In ruling on this motion to dismiss, trial court possesses the same limited discretion it exercises when ruling on a motion to dismiss for failure to provide a speedy trial under section 795.2, The Code 1977, now Iowa R.Crim.P. 27(2)(b). See State v. LaPlant, 244 N.W.2d 240, 242 (Iowa 1976). Our review of trial court's ruling is not de novo. See State v. Brandt, 253 N.W.2d 253, 256 (Iowa 1977). To secure a reversal the State must show trial court abused its limited discretion. See State v. Donnell, 239 N.W.2d 575, 579 (Iowa 1976).
However, we do not defer to trial court in the matter of applicable law. See Dunphy v. City Council, 256 N.W.2d 913, 917 (Iowa 1977). And in reviewing rulings on speedy trial motions, we will reverse a finding of good cause when there is no reasonable basis for it in the record. On the other hand, when good cause is established as a matter of law, we will reverse a trial court finding that it was not shown. See State v. Albertsen, 228 N.W.2d 94, 98 (Iowa 1975). The same basic approach applies here.
In the case before us the operative facts were all alleged in defendant's motion and admitted by the State. No other record was made. Neither party claims the facts generate significant inferences which should control the ruling.
*11 The landmark case in this area is Santobello v. New York, 404 U.S. 257, 92 S. Ct. 495, 30 L. Ed. 2d 427 (1971). A prosecutor promised to make no sentence recommendation in return for defendant's guilty plea to a lesser included offense. Following defendant's guilty plea, another prosecutor unknowingly breached the agreement by recommending the maximum sentence. Although trial court expressly disclaimed any reliance upon that recommendation in imposing maximum imprisonment, the Santobello Court reversed:[W]hen a plea rests in any significant degree on a promise or agreement of the prosecutor, so that it can be said to be part of the inducement or consideration, such promise must be fulfilled.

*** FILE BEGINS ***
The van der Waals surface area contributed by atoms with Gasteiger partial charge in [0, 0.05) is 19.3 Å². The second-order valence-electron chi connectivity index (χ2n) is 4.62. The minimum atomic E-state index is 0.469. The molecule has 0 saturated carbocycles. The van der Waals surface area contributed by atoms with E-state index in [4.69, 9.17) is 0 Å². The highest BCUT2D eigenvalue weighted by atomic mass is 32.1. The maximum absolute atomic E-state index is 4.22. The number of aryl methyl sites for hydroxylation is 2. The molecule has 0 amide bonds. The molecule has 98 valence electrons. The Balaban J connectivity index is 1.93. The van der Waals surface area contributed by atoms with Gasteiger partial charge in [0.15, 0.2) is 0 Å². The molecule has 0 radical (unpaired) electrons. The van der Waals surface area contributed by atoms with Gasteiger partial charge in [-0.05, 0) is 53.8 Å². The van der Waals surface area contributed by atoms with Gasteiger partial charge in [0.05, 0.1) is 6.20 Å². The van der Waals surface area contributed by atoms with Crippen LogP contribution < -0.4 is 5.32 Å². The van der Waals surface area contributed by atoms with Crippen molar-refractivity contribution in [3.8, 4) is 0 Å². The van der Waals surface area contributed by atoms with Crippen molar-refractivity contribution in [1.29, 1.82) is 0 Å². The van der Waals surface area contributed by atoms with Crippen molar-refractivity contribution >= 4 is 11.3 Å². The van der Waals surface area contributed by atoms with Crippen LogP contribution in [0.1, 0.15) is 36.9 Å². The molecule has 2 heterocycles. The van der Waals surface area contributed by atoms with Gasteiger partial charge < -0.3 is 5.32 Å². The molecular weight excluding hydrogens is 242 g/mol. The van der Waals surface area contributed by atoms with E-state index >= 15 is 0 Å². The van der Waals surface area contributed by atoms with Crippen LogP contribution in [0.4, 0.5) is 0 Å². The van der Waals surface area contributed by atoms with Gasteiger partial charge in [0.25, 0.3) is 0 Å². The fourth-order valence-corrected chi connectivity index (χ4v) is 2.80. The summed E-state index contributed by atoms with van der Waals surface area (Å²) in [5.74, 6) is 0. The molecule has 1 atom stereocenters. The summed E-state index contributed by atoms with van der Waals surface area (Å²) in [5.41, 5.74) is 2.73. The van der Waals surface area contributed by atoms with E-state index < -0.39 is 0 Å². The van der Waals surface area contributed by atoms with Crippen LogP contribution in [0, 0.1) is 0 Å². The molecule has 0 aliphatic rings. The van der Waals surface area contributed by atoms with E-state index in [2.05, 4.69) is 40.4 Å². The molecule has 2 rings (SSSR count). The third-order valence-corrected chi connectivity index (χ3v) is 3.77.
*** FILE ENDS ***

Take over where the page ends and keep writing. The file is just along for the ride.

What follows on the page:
404 U.S. at 262, 92 S. Ct. at 499, 30 L. Ed. 2d at 433. See P. Westen & D. Westin, Constitutional Law of Remedies For Broken Plea Bargains, 66 Calif.L.Rev. 471, 473-76 (1978).
Narrowing our focus, this court in State v. Kuchenreuther, 218 N.W.2d 621 (Iowa 1974), reversed a conviction following the State's breach of a written agreement in which the prosecution agreed to prosecute the defendant on a misdemeanor only, and defendant agreed to provide information regarding other crimes, to testify concerning criminal activities, and to make restitution. After defendant had made restitution and cooperated as agreed, he was denied an opportunity to plead to a misdemeanor. He was charged and convicted of larceny in the nighttime. We held this to be "nothing less than an intolerable violation of our time-honored fair play norm, and accepted professional standards." 218 N.W.2d at 624.
Decisions from other jurisdictions reflect the applications of a rule which may be drawn from Santobello and Kuchenreuther: The State may withdraw from a plea bargain at any time prior to, but not after, actual entry of the guilty plea by defendant or other action by defendant constituting detrimental reliance upon the arrangement. Shields v. State, 374 A.2d 816, 818-20 (Del.1977); see State v. Brockman, 277 Md. 687, 357 A.2d 376 (1976); Wynn v. State, 22 Md.App. 165, 322 A.2d 564 (1974); People v. Heiler, 79 Mich.App. 714, 262 N.W.2d 890 (1977); State ex rel. Gray v. McClure, 242 S.E.2d 704 (W.Va.1978).